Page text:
No valid or persuasive reason has been advanced to justify a departure from the rule heretofore adhered to.
*650 In view of our holding it is unnecessary to discuss the other grounds for reversal relied upon by defendant.
The judgment is reversed and the cause remanded for a new trial consonant with the views expressed herein.
DAY and GROVES, JJ., concur.
McWILLIAMS, C.J., concurs in the result.
McWILLIAMS, Chief Justice, concurring in the result.
I concur in the result reached by the majority for the reason that in my opinion the trial court erred in admitting into evidence testimony tending to show that the defendant committed an act of indecent liberties other than the act for which he was then on trial with one other than the complaining witness some seven years prior to the date alleged in the information. From the standpoint of time alone, such evidence is so unrelated to the offense for which the defendant was then on trial as to render it inadmissible.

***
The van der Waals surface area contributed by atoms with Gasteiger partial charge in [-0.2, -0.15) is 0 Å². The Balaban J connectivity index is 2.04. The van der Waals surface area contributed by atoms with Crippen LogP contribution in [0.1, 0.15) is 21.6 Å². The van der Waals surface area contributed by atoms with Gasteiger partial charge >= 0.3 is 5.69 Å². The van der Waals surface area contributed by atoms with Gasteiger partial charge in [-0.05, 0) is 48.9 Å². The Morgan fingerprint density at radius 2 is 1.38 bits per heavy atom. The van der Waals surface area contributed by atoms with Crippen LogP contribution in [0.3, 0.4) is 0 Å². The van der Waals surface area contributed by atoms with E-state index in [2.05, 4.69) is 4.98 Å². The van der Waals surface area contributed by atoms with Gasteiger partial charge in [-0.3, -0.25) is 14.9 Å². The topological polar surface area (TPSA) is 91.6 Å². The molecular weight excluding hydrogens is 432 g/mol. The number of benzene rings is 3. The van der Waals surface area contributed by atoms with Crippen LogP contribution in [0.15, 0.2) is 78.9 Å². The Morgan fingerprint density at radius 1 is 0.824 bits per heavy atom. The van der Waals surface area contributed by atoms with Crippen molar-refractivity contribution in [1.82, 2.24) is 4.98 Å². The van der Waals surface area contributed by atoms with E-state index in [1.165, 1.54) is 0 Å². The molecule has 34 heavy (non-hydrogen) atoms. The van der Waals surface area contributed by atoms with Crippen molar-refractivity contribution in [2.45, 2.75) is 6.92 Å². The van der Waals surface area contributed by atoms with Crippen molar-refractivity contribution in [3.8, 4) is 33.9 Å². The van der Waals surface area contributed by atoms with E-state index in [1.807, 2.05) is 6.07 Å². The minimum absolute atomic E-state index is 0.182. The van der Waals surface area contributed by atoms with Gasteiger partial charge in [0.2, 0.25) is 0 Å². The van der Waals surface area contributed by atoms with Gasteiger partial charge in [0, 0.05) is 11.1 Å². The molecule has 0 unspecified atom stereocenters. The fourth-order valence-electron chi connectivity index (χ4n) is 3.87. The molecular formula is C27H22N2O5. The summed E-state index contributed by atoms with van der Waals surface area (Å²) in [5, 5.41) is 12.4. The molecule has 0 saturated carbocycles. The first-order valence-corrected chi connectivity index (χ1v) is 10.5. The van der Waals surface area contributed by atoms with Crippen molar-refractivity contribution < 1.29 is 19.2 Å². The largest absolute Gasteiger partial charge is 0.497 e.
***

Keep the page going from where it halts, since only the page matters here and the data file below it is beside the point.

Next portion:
I do not however subscribe to the broad, all-inclusive interpretation given by the majority to Dockerty v. People, 74 Colo. 113, 219 P. 220, 221. The majority seem to construe the Dockerty case as precluding evidence of a similar offense in a sex case if such offense is committed on or with one other than the prosecuting witness regardless of the similarity of the circumstances. Such in my view is not the holding in Dockerty, though I concede that there is language to that effect. Of more importance, in my opinion such is not the law.
As I see it, evidence of a similar offense in a sex case is admissible, even though the act be with one other than the prosecuting witness, under certain circumstances. Certainly such would be admissible if it arises out of the same common transaction which forms the basis for the criminal prosecution. And such evidence is also admissible if the acts have a reasonably close relation in scheme and pattern and in time to the crime charged. In support of my position on this matter see Wharton's Criminal Evidence § 242 (12th ed. R. Anderson 1955) and 77 A.L.R.2d 841.